Rumball, Coonawarra, South Australia SB 18 Sparkling Shiraz ($30,Scott Street Portfolio): The wine is deep ruby red, creamy on the palate, and has fine bubbles. Because of its good balance between fruit, acid, tannins and sweetness (and this wine is a tad on the sweet side), it makes a festive aperitif or even a versatile wine throughout the Thanksgiving dinner. Sparkling Shiraz may seem a wacky choice to many serious-minded wine consumers (and certainly the wine media tend to disdain this Australian specialty) but I think it's a great Thanksgiving tipple. Don't confuse it with Cold Duck or other sweet, insipid, lightly carbonated pale red wines, for the best Sparkling Shiraz wines can be both gutsy and elegant, and they are most often dry rather than sweet. Because it gets its color from contact with grape skins the wine tends to have fine tannins, and it also has less acidity than many white wines. Some Sparkling Shiraz is made by the Charmat Method (fermented in a tank), but many of the classiest ones are produced just like Champagne, a procedure that involves secondary fermentation, ageing, disgorgement etc. A few Californian vintners are starting to make Sparkling Shiraz, but it is a true Australian wine with a long history. According to Peter Rumball's website (www.rumball.com) it was first created in 1888 by a French winemaker (Edmund Mazure) plying his trade Down Under. Sparkling Shiraz is a traditional Christmas beverage in Australia, where there are more than 60 different labels on the market. They are often hard to find in the US, but with growing consumer awareness and enthusiasm more of them are showing up. The first one I ever tasted, years ago, was made by Charles Melton, and it was a truly eye-opening, palate-thrilling, memorable experience. Among other good choices that are available (though perhaps hard to find) in the US are Hardys, Black Chook, Fox Creek, Magella, and Peter Lehman.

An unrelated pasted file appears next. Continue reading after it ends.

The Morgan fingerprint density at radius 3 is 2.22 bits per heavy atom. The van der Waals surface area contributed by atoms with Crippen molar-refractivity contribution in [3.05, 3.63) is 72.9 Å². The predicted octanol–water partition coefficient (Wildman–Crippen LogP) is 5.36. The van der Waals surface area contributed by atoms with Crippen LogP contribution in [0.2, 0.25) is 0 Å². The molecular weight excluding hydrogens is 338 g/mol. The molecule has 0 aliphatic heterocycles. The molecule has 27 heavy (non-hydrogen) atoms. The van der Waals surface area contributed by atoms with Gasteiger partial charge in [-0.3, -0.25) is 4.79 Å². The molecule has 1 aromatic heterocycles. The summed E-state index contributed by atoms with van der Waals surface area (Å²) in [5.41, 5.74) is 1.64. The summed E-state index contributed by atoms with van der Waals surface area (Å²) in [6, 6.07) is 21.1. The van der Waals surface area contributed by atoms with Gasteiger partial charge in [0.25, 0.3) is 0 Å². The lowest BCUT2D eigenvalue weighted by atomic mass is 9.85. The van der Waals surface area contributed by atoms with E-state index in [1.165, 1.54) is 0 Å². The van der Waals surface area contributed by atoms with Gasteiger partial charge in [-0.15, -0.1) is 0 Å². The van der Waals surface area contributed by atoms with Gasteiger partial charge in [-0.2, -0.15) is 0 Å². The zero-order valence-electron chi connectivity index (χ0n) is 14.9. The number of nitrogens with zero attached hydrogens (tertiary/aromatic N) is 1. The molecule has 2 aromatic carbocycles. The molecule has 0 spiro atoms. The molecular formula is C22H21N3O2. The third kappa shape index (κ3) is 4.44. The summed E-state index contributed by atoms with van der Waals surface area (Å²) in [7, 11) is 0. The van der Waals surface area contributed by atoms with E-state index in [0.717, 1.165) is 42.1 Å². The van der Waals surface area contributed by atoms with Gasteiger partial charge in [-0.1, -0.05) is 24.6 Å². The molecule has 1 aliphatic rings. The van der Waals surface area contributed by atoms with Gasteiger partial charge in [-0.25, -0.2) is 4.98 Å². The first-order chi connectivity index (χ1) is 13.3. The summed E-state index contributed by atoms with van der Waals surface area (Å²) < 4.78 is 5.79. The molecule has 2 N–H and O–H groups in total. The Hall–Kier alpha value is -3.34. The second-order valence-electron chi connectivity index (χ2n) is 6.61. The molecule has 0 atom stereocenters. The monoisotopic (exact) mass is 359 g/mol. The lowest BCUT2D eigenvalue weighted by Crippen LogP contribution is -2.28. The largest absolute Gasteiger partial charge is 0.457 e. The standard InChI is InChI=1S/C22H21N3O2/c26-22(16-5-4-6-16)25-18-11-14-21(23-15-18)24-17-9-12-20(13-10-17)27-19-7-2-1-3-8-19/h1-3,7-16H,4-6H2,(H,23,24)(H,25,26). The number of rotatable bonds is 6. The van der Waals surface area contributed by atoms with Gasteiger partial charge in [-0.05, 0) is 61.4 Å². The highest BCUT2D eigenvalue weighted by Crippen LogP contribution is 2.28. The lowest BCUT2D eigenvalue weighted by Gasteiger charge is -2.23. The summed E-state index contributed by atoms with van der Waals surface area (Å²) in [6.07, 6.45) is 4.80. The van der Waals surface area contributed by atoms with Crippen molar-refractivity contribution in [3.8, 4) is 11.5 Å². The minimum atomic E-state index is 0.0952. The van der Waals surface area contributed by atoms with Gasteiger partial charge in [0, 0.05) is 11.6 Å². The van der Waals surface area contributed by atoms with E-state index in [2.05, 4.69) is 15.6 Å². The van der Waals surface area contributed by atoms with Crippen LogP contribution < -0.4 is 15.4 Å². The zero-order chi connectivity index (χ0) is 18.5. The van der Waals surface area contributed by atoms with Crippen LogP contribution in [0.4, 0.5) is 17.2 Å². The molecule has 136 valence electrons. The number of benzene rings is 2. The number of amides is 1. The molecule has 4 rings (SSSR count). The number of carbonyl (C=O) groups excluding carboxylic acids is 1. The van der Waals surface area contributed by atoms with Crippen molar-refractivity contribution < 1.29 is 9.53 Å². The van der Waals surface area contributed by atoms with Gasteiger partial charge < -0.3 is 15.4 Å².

November 17, 2007
The Thanksgiving feast always presents endless possibilities for the wine geek within me. Choosing the wines typically becomes an exploration into the depths of my cellar, often turning up long-forgotten bottles that have gone unnoticed for years, tucked away in some dusty corner of the basement.
I am determined to whittle down the options and keep it simple. For that is what most people do. It is what I did before I had a 'collection,' with cases of exotic wines stuffed in every nook and cranny I could find.
Those were the days! Some of my fondest Thanksgiving memories, actually. A bottle of Chalone Pinot Blanc and a bottle of Chalone Pinot Noir and I was good to go. As far as I could tell, that was the good life. And it wasn't bad.
So today's advice will be short and sweet. Keep it simple. One white and one red. If you're ever going to drink one of those rich, mouth-filling California Chardonnays, there is no better setting than Thanksgiving.
The bold aromas and flavors of roasted turkey, savory stuffing and rich sauces and gravies call for wines with good body and strong flavors. Wimpy whites need not apply!
As for a red wine, the conventional wisdom has always held that Beaujolais is the perfect 'turkey' wine. It has the fruit to tackle the myriad savory aromas of the Thanksgiving table, but not so muscular and dominating (as a Cabernet Sauvignon might be) that it would overwhelm the delicate flavor of your roasted bird.
I prefer the first cousin of Beaujolais' Gamay grape, Pinot Noir, which can be found a bit further north in France's Burgundy region. French Burgundy's trend on the expensive side, though, and might not be the most cost effective wine selection for a holiday crowd.
Pinot Noir from California, Oregon or New Zealand can be every bit as pleasing as a top-notch red Burgundy, and at a fraction of the cost, although there are some exceptions. I long ago gave up Beaujolais on Thanksgiving in favor of Pinot Noir because of the warmth of Pinot Noir. It's soft and inviting, with charming aromas and generally more body than even the best Beaujolais.